The entry was an illustration called 'A Community Pharmacist's Brain' which showed everything that can be happening in the brain of the pharmacist and how they can easily become overloaded with work, environmental and personal stressors.

Hannah's research looks at the relationship between the mental workload of pharmacists and the rate of dispensing errors. Mental workload is a measure of the impact these stressors are having on individual’s mental processes and can index times when performance or accuracy on workplace tasks can be impaired.

While mistakes are very rare, dispensing errors such as giving the wrong directions on the use of a medication, dispensing the wrong drug or the wrong dose have the potential to harm patients. This is why the research team believe it is vital to study the human factors involved in community pharmacy practice.

Hannah, who was awarded funding from the Pharmaceutical Trust for Charitable & Educational Objects (PTECO), is part of research team led by Dr Jane Sutton and supported by Professor Marjorie Weiss.

The team is carrying out a simulated study in which community pharmacists are asked to perform routine pharmacy tasks whilst their performance and their mental workload are measured.

Hannah completed her undergraduate degree in psychology and after working in a hospital for a year she went on to do a Masters in neuropsychology before coming to Bath in 2008 as a research assistant. The mental workload study is being carried out for her PhD which she started in 2010.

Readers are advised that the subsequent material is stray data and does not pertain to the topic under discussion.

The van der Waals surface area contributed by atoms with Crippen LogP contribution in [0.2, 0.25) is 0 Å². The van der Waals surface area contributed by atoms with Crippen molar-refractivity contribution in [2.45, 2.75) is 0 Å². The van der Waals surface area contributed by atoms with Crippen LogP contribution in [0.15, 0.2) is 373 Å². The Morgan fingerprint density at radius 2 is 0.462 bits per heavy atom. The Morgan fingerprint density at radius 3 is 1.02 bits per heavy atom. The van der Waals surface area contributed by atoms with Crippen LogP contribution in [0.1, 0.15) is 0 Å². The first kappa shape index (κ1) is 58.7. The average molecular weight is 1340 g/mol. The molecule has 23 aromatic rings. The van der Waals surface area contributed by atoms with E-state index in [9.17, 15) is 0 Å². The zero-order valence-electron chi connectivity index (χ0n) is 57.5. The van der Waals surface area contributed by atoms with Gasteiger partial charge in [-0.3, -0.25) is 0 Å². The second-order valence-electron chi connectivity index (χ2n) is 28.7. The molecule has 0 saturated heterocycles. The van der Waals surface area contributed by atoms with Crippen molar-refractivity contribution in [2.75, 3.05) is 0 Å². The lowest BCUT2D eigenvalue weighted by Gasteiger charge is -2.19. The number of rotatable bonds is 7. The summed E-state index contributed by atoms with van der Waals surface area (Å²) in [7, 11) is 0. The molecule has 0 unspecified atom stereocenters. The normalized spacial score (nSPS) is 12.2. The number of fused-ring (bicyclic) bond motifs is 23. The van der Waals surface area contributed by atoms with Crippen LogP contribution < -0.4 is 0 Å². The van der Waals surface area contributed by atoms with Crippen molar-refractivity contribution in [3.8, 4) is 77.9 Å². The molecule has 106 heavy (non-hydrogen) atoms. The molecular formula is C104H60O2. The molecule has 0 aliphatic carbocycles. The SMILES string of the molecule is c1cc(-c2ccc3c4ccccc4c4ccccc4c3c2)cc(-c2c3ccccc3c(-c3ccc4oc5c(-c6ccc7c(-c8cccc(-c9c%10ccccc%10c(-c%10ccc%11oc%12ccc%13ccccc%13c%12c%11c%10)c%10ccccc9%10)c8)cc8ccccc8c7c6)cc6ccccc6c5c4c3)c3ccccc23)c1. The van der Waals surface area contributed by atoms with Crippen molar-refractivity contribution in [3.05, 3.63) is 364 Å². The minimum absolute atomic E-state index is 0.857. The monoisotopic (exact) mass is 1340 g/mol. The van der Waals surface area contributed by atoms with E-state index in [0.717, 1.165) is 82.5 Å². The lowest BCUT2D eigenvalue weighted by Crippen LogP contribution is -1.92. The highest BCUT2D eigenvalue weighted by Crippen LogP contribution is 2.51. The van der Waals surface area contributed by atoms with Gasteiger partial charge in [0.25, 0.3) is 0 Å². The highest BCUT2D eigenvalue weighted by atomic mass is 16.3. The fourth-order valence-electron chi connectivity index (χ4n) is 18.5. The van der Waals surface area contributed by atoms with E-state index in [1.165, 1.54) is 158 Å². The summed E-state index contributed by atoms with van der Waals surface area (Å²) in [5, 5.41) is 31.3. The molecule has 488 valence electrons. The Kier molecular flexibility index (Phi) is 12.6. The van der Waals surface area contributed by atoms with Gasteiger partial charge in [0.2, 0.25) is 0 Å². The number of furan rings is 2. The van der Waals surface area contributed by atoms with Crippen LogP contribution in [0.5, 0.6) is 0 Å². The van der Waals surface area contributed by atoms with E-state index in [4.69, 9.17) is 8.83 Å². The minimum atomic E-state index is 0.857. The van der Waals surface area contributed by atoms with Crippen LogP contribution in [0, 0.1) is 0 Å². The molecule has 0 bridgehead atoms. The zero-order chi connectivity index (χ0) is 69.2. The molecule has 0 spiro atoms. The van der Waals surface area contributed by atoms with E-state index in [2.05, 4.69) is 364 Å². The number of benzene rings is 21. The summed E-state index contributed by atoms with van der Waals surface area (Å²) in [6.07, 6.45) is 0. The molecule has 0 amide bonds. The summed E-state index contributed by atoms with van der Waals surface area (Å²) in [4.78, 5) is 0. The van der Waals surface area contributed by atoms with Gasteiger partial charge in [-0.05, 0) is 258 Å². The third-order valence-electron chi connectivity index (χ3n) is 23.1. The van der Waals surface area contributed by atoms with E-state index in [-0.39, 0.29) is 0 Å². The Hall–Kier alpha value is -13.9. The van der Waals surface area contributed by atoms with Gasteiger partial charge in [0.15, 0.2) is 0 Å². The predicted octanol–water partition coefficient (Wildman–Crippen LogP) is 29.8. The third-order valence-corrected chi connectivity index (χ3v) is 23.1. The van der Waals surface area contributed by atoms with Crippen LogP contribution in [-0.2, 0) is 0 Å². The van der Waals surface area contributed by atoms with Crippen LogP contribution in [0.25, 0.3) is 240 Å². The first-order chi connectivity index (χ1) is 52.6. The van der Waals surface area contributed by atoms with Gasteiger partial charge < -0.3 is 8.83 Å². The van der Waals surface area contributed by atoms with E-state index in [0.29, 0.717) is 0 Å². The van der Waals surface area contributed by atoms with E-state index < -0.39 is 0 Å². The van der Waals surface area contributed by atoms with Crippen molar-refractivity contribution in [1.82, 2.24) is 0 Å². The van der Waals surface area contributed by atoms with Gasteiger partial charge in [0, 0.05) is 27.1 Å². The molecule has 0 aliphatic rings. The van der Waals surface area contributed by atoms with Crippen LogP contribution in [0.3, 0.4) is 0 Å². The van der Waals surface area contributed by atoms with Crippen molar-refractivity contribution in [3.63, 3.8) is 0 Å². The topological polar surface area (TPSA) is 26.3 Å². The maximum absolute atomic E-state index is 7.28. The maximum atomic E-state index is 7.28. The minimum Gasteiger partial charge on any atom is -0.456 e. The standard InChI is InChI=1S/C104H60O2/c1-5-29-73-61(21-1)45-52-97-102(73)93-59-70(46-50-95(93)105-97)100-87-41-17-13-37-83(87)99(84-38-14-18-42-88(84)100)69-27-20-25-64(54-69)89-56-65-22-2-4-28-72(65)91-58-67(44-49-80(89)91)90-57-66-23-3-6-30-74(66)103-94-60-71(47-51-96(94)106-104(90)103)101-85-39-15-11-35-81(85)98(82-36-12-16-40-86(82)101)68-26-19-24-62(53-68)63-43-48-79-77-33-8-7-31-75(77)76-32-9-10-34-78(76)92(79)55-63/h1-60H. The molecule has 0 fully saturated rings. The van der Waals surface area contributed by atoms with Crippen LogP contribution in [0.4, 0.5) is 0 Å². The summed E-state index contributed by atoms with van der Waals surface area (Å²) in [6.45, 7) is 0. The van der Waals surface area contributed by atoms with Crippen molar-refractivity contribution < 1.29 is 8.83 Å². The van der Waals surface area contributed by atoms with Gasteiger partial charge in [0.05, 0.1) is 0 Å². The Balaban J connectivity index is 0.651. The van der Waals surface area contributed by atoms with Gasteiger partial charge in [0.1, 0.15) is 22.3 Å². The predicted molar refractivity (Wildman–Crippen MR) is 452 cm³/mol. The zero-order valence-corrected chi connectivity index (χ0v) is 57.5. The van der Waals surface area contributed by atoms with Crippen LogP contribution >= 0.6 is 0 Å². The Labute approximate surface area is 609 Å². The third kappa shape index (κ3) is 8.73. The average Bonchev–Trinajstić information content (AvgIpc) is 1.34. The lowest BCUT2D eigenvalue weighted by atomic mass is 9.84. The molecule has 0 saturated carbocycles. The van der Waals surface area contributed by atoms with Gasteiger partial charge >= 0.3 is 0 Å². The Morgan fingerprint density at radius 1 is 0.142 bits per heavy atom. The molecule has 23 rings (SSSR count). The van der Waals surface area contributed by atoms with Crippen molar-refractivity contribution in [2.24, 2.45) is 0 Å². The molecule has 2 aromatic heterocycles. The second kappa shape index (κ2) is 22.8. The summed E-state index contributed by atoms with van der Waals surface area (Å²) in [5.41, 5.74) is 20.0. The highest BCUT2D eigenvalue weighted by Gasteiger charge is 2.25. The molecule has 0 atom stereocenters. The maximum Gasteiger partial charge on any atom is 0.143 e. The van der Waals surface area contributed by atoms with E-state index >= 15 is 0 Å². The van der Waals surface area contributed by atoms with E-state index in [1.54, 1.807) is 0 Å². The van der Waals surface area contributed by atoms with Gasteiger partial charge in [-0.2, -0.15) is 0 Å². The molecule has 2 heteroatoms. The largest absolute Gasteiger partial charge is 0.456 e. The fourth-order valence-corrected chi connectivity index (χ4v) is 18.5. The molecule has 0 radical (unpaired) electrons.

She said: "The role of the community pharmacist can be a stressful one especially at the moment as the profession is currently expanding to take on new roles and also meet the annual increases in prescriptions to be filled. What makes community pharmacy an interesting workplace to study is the fact that the pace and volume of work can change rapidly and sometimes unpredictably.

"People can generally deal with these types of stresses but many tasks that pharmacists carry out require acute attention to detail (e.g. checking medicines prepared by colleagues) and it can often be difficult for our brains to pick up mistakes that have been made by ourselves or our colleagues when we are under time pressure or unpredictable workload.

"Errors are also very rare which can cause an unconscious bias and make these events difficult to detect. Our study is looking into the specific factors, like time pressures and these unconscious biases that affect pharmacists ability to identify potentially dangerous medicine errors."

Hannah is running two experiments; one with pharmacy students and another with community pharmacists in the simulated pharmacy based at the University.

She said: "Once we have the results we will work with pharmacists and pharmacy students to devise strategies to help them identify times when they become overloaded and how they can avoid this."

Hannah said she was delighted to be chosen by judges as the winner of the Best Images category of the competition.

She said: "It was really cool! I’ve always enjoyed art and I wanted to explain visually what mental workload is, sometimes a picture is much easier to relate to than words.

"I think we, as researchers, have a big responsibility to communicate our research to people especially because it helps us demonstrate how relevant the work we are doing is to people's lives.

"This piece of research is relevant to people because everyone uses a pharmacist. We also all experience mental overload at times in our lives and so this research may spur on individuals to consider the human factors involved in their own work.

"I really enjoy talking to people about my research and trying to use my knowledge to help others. More importantly though, I learn so much about my field through talking to people about it. As mental overload is a human experience everyone can teach me something about what it is like to experience it from their point of view which helps me develop a keener understanding of mental workload.

"We had lots of great feedback from the exhibition, one man said how lucky we are to be doing such interesting research at the University and I agree!"